This year the federal government expects to spend $52.8 billion more than it has in revenues.
If Prime Minister Trudeau keeps his commitment to no new taxes, borrowing will finance the proposed expansion.
If more innovation programs were all we needed to solve our innovation problems, they would have been solved a long time ago.
The recent federal budget paints a gloomy misleading picture of Canadian society.
President Obama has frequently cited the seemingly intractable debate about the size of government currently consuming the political class as his primary obstacle to getting major reforms through a divided Congress.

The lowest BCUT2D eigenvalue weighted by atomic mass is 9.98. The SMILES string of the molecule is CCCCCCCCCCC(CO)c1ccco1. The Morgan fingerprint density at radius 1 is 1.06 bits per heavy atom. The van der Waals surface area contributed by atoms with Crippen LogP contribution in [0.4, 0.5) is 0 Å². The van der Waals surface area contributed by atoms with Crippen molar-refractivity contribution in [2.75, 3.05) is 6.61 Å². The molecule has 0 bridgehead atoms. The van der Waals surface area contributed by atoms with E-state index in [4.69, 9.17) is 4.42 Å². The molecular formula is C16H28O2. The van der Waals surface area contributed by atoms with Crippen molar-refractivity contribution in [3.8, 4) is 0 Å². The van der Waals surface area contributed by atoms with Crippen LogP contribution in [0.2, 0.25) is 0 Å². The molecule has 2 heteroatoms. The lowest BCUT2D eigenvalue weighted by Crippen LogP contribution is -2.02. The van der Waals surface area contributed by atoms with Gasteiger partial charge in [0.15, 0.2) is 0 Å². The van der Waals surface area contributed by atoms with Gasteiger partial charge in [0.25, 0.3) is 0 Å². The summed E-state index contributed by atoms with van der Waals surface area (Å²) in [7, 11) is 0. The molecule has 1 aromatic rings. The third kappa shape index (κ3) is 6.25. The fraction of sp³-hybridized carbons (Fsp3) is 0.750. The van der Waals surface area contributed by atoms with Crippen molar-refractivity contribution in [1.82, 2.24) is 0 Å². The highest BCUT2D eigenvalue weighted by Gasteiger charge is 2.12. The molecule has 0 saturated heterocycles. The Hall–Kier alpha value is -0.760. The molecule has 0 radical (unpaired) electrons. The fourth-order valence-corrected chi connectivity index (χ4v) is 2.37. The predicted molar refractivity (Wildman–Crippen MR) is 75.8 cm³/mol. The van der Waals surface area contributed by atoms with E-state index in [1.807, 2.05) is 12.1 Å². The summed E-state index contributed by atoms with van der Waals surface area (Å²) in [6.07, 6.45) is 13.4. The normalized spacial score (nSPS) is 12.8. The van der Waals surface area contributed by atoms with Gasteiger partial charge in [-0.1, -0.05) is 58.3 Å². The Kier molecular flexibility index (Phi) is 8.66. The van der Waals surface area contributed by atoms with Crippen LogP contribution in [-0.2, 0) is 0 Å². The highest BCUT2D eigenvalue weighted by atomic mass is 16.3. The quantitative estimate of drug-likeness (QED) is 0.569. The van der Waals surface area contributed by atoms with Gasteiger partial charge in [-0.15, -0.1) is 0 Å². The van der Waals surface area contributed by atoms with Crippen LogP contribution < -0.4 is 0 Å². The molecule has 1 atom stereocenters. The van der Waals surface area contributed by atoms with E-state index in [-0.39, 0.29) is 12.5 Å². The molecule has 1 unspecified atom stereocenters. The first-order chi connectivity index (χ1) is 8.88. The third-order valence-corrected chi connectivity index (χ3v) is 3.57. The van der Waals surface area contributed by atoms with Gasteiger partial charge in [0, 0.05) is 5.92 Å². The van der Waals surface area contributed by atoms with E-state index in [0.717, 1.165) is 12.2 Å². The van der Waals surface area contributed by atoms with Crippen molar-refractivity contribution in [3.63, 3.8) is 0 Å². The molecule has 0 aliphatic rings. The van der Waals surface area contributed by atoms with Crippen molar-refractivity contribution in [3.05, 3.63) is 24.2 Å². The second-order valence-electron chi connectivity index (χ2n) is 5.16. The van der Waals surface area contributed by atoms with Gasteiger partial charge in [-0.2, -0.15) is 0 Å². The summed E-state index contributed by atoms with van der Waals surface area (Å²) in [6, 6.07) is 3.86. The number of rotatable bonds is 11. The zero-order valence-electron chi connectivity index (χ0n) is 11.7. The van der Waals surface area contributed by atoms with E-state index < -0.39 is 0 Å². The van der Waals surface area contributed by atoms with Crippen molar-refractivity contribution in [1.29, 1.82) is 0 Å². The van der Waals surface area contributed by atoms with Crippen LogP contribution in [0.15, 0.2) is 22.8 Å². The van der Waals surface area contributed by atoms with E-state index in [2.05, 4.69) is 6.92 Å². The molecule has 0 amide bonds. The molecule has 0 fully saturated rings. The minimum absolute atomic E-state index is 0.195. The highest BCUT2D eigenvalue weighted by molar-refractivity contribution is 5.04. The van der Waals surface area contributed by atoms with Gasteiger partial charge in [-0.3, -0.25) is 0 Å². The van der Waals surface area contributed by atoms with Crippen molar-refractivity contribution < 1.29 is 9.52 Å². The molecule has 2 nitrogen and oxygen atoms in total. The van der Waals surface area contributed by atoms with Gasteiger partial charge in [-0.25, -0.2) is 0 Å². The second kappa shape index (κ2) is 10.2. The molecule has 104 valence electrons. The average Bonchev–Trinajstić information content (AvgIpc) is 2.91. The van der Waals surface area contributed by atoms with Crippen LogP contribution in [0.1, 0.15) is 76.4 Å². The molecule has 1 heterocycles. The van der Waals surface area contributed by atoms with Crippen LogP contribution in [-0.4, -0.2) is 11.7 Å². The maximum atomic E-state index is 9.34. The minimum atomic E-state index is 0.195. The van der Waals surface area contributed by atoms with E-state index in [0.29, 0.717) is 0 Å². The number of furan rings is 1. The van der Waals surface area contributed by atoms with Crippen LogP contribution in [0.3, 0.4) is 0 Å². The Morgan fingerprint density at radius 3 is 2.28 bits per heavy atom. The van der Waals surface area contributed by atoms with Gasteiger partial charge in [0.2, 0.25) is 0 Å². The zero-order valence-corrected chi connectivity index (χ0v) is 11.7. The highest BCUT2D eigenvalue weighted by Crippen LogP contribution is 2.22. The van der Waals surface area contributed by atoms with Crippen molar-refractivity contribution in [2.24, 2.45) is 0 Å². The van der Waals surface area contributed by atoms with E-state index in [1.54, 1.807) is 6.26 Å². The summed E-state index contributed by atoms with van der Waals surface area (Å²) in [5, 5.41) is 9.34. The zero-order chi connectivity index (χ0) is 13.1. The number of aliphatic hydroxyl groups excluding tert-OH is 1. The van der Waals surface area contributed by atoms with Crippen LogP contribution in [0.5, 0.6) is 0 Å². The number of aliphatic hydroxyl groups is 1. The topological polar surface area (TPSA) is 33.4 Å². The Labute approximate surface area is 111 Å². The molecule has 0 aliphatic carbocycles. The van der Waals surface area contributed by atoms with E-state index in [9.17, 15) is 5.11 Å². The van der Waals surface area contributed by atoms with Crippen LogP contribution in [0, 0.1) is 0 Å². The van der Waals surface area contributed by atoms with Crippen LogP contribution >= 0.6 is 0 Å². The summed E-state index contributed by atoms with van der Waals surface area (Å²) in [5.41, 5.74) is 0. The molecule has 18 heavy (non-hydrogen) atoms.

For example, in his State of the Union address he said:
In the land of government plenty that vast landscape populated with the tax dollars of Canadians there is no shortage of politicians willing to hand out and defend subsidies to business and no dearth of corporations willing to take the cash.
As anyone who has ever watched puppies tussle over a bone knows, nothing will lead to acrimony quicker than competition for an object everyone wants. Keep the puppy image in mind. Replace it with provincial governments, many of whom now have a stake in the federal transfer program, equalization.
Government is the single most pervasive institution of modern life and its programs are important to our quality of life. While government spending around the world has grown, more and larger government is not always associated with better outcomes.